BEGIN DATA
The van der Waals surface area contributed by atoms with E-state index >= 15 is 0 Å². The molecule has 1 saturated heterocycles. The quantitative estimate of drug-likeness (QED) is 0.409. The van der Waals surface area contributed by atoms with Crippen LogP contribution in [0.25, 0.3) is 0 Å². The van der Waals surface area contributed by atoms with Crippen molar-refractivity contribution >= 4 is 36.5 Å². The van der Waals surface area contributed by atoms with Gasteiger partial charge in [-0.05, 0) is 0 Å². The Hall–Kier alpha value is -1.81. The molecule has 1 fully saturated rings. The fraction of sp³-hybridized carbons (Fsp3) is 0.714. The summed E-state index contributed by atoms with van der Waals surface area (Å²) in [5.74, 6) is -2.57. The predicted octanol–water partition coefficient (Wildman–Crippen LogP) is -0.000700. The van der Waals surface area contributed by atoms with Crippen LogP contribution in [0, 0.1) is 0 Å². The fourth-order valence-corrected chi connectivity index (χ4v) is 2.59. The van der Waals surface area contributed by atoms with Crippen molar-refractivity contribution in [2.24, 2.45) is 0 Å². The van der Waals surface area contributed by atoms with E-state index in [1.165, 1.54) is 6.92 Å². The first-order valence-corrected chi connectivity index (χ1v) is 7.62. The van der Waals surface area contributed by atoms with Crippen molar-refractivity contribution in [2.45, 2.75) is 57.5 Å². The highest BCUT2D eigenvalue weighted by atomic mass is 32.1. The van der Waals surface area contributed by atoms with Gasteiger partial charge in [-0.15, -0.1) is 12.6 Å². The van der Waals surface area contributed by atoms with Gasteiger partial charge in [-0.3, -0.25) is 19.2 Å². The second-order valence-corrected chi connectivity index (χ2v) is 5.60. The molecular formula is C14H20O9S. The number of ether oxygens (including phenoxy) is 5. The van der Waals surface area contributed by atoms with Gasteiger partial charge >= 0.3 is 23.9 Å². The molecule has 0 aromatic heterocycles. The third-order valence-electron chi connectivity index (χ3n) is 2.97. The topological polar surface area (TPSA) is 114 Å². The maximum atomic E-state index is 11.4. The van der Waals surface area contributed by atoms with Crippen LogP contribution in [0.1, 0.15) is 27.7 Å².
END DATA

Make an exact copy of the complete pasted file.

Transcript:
The van der Waals surface area contributed by atoms with E-state index >= 15 is 0 Å². The molecule has 1 saturated heterocycles. The quantitative estimate of drug-likeness (QED) is 0.409. The van der Waals surface area contributed by atoms with Crippen LogP contribution in [0.25, 0.3) is 0 Å². The van der Waals surface area contributed by atoms with Crippen molar-refractivity contribution >= 4 is 36.5 Å². The van der Waals surface area contributed by atoms with Gasteiger partial charge in [-0.05, 0) is 0 Å². The Hall–Kier alpha value is -1.81. The molecule has 1 fully saturated rings. The fraction of sp³-hybridized carbons (Fsp3) is 0.714. The summed E-state index contributed by atoms with van der Waals surface area (Å²) in [5.74, 6) is -2.57. The predicted octanol–water partition coefficient (Wildman–Crippen LogP) is -0.000700. The van der Waals surface area contributed by atoms with Crippen LogP contribution in [0, 0.1) is 0 Å². The fourth-order valence-corrected chi connectivity index (χ4v) is 2.59. The van der Waals surface area contributed by atoms with Crippen molar-refractivity contribution in [2.24, 2.45) is 0 Å². The van der Waals surface area contributed by atoms with E-state index in [1.165, 1.54) is 6.92 Å². The first-order valence-corrected chi connectivity index (χ1v) is 7.62. The van der Waals surface area contributed by atoms with Crippen molar-refractivity contribution in [2.45, 2.75) is 57.5 Å². The highest BCUT2D eigenvalue weighted by atomic mass is 32.1. The van der Waals surface area contributed by atoms with Gasteiger partial charge in [-0.15, -0.1) is 12.6 Å². The van der Waals surface area contributed by atoms with Gasteiger partial charge in [-0.3, -0.25) is 19.2 Å². The second-order valence-corrected chi connectivity index (χ2v) is 5.60. The molecular formula is C14H20O9S. The number of ether oxygens (including phenoxy) is 5. The van der Waals surface area contributed by atoms with Gasteiger partial charge >= 0.3 is 23.9 Å². The molecule has 0 aromatic heterocycles. The third-order valence-electron chi connectivity index (χ3n) is 2.97. The topological polar surface area (TPSA) is 114 Å². The maximum atomic E-state index is 11.4. The van der Waals surface area contributed by atoms with Crippen LogP contribution in [0.1, 0.15) is 27.7 Å².